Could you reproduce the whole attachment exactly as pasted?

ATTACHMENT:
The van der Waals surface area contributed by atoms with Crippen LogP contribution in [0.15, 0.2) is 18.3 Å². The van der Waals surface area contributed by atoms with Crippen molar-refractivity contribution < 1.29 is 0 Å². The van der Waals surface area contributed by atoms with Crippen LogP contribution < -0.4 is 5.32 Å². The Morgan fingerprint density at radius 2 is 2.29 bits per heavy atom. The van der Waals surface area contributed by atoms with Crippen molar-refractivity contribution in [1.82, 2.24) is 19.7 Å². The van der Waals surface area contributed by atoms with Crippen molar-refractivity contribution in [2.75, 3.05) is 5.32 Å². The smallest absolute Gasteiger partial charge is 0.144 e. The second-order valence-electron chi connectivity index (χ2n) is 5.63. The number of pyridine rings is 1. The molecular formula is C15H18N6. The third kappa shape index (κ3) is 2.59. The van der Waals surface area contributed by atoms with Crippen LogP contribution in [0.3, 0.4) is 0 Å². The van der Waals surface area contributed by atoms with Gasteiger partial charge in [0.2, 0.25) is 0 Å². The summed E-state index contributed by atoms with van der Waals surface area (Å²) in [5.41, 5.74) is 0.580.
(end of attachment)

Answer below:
The van der Waals surface area contributed by atoms with Crippen LogP contribution in [0.15, 0.2) is 18.3 Å². The van der Waals surface area contributed by atoms with Crippen molar-refractivity contribution < 1.29 is 0 Å². The van der Waals surface area contributed by atoms with Crippen LogP contribution < -0.4 is 5.32 Å². The Morgan fingerprint density at radius 2 is 2.29 bits per heavy atom. The van der Waals surface area contributed by atoms with Crippen molar-refractivity contribution in [1.82, 2.24) is 19.7 Å². The van der Waals surface area contributed by atoms with Crippen molar-refractivity contribution in [2.75, 3.05) is 5.32 Å². The smallest absolute Gasteiger partial charge is 0.144 e. The second-order valence-electron chi connectivity index (χ2n) is 5.63. The number of pyridine rings is 1. The molecular formula is C15H18N6. The third kappa shape index (κ3) is 2.59. The van der Waals surface area contributed by atoms with Crippen LogP contribution in [0.3, 0.4) is 0 Å². The van der Waals surface area contributed by atoms with Gasteiger partial charge in [0.2, 0.25) is 0 Å². The summed E-state index contributed by atoms with van der Waals surface area (Å²) in [5.41, 5.74) is 0.580.